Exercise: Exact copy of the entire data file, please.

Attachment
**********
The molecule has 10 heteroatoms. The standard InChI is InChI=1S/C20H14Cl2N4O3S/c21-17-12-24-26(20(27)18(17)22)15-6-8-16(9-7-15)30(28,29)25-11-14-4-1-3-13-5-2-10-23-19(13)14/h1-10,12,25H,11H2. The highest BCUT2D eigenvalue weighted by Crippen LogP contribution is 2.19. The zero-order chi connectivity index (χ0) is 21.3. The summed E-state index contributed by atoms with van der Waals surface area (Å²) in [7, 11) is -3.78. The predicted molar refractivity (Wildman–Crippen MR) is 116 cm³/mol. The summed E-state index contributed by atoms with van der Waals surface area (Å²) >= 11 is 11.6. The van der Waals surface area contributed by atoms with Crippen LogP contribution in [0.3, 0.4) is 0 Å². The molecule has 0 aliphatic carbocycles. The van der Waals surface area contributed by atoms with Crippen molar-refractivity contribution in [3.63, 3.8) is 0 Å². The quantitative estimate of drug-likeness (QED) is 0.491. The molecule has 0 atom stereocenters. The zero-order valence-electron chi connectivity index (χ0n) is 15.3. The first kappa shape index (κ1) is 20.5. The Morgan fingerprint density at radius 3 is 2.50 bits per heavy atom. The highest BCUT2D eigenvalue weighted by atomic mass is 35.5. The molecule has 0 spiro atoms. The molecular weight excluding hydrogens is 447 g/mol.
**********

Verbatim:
The molecule has 10 heteroatoms. The standard InChI is InChI=1S/C20H14Cl2N4O3S/c21-17-12-24-26(20(27)18(17)22)15-6-8-16(9-7-15)30(28,29)25-11-14-4-1-3-13-5-2-10-23-19(13)14/h1-10,12,25H,11H2. The highest BCUT2D eigenvalue weighted by Crippen LogP contribution is 2.19. The zero-order chi connectivity index (χ0) is 21.3. The summed E-state index contributed by atoms with van der Waals surface area (Å²) in [7, 11) is -3.78. The predicted molar refractivity (Wildman–Crippen MR) is 116 cm³/mol. The summed E-state index contributed by atoms with van der Waals surface area (Å²) >= 11 is 11.6. The van der Waals surface area contributed by atoms with Crippen LogP contribution in [0.3, 0.4) is 0 Å². The molecule has 0 aliphatic carbocycles. The van der Waals surface area contributed by atoms with Crippen molar-refractivity contribution in [3.63, 3.8) is 0 Å². The quantitative estimate of drug-likeness (QED) is 0.491. The molecule has 0 atom stereocenters. The zero-order valence-electron chi connectivity index (χ0n) is 15.3. The first kappa shape index (κ1) is 20.5. The Morgan fingerprint density at radius 3 is 2.50 bits per heavy atom. The highest BCUT2D eigenvalue weighted by atomic mass is 35.5. The molecule has 0 spiro atoms. The molecular weight excluding hydrogens is 447 g/mol.